Saalburg, Main Gate
I've given you some information about the history of the reconstructed Saalburg fort in this post. Today we'll have a closer look at the main gate, the porta praetoria. It was reached by a bridge (not a drawbridge) crossing the inner ditch surrounding the fort. The outer ditch was interrupted in front of the gate.
The statue of the Emperor would not have stood in front of the gate in Roman times, but in the yard of the principia.
Porta praetoria, seen from the outside
It looks quite impressing and it was supposed to impress the Germans who might cross into the agri decumantes
to trade with the Romans. If you look closely at the right wing, you can see the lower part is open and people are passing through - to give you a size comparison.
The windows are closed by shutters in a way that the defenders were protected even if they opened the shutters to shoot arrows at attackers. In the model below, the shutters are open.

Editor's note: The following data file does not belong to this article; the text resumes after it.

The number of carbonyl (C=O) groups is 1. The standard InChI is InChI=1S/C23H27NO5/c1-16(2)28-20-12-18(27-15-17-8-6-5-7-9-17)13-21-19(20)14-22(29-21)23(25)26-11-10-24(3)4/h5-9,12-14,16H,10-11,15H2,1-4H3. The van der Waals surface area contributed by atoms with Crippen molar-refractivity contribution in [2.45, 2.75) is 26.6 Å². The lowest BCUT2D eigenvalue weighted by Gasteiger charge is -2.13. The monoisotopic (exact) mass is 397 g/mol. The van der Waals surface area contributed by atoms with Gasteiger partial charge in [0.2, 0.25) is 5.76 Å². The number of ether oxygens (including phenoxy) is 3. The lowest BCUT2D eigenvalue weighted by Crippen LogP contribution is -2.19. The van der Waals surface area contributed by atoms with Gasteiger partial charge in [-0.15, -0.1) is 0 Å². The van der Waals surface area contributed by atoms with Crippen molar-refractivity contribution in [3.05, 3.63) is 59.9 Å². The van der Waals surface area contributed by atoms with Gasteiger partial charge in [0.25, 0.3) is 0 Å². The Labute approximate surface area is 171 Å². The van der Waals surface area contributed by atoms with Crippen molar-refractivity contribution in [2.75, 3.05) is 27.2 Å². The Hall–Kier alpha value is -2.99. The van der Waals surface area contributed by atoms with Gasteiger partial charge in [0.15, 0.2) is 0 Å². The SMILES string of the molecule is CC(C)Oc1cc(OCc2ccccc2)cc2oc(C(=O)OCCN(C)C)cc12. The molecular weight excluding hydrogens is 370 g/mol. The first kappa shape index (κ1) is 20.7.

As said before, the gate would have been painted white, and the vicus
, the village outside the fort, would have been more than some mossy stone foundations. A model of the Saalburg displayed in the museum. It represents the original look of the gate.
(The foreground is a bit blurred because I had to shoot through the glass of the vitrine)
On a rainy day you can't blame the Romans' love for white walls; it would make the place look a bit more cheerful. Another view from the principia along the via praetoria
This view shows the inside from a wider angle. To the left are the two granaries (the museum), to the right the commander's house (praetorium
). It is a later addition and therefore has the correctly painted walls. It houses rooms for the staff working in the museum today. I'm pretty sure the original granaries didn't have such large windows, but I suppose some concessions to the modern use had to be made.